VMware has announced it is further embracing open source by joining the Linux Foundation.

The virtulisation giant joina existing members including Adobe, Google and IBM.

Last year, VMware open-sourced a number of its tools, and in 2006 opened up the specification for its Virtual Machine Interface, which enables guest operating systems to communicate with the hypervisor. These moves point to a general rise in openness and collaboration among virtualisation vendors even as the competition tightens around higher-end tools, says one industry observer.

"VMware has been focusing on standardisation efforts much more seriously of late. They realise that the actual hypervisor functionality is being quickly commoditised, or near-commoditised, and like every other virtualisation vendor, they're eyeing virtualisation management as the source of green-field revenue," said Michael Coté, an analyst with Redmonk.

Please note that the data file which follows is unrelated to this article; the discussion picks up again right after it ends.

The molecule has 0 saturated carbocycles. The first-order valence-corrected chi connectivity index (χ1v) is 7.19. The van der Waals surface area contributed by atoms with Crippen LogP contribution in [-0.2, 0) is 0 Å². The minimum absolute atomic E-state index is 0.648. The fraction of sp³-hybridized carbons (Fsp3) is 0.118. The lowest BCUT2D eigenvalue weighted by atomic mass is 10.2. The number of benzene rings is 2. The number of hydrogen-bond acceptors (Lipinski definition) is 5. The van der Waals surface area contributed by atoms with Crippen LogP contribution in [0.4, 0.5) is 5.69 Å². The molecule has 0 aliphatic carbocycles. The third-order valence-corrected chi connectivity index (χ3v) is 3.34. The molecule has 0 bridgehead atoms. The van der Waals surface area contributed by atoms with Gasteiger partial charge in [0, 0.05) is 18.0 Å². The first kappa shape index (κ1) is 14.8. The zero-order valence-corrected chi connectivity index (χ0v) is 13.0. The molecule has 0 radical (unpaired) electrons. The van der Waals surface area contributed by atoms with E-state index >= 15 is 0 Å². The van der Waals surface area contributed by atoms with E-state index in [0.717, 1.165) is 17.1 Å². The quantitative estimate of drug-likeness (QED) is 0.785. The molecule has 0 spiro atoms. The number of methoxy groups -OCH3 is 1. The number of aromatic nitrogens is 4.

"IT management is by its nature a heterogenous undertaking, and even for market leaders like VMware, that means promoting standards and openness, at least at the lower levels of the stack."

To stave off competition from the likes of Microsoft, VMware recently said it would offer a small-footprint version of its ESX virtualisation software free.

Get the latest news and opinion on Linux at PC Advisor's dedicated Linux News Spotlight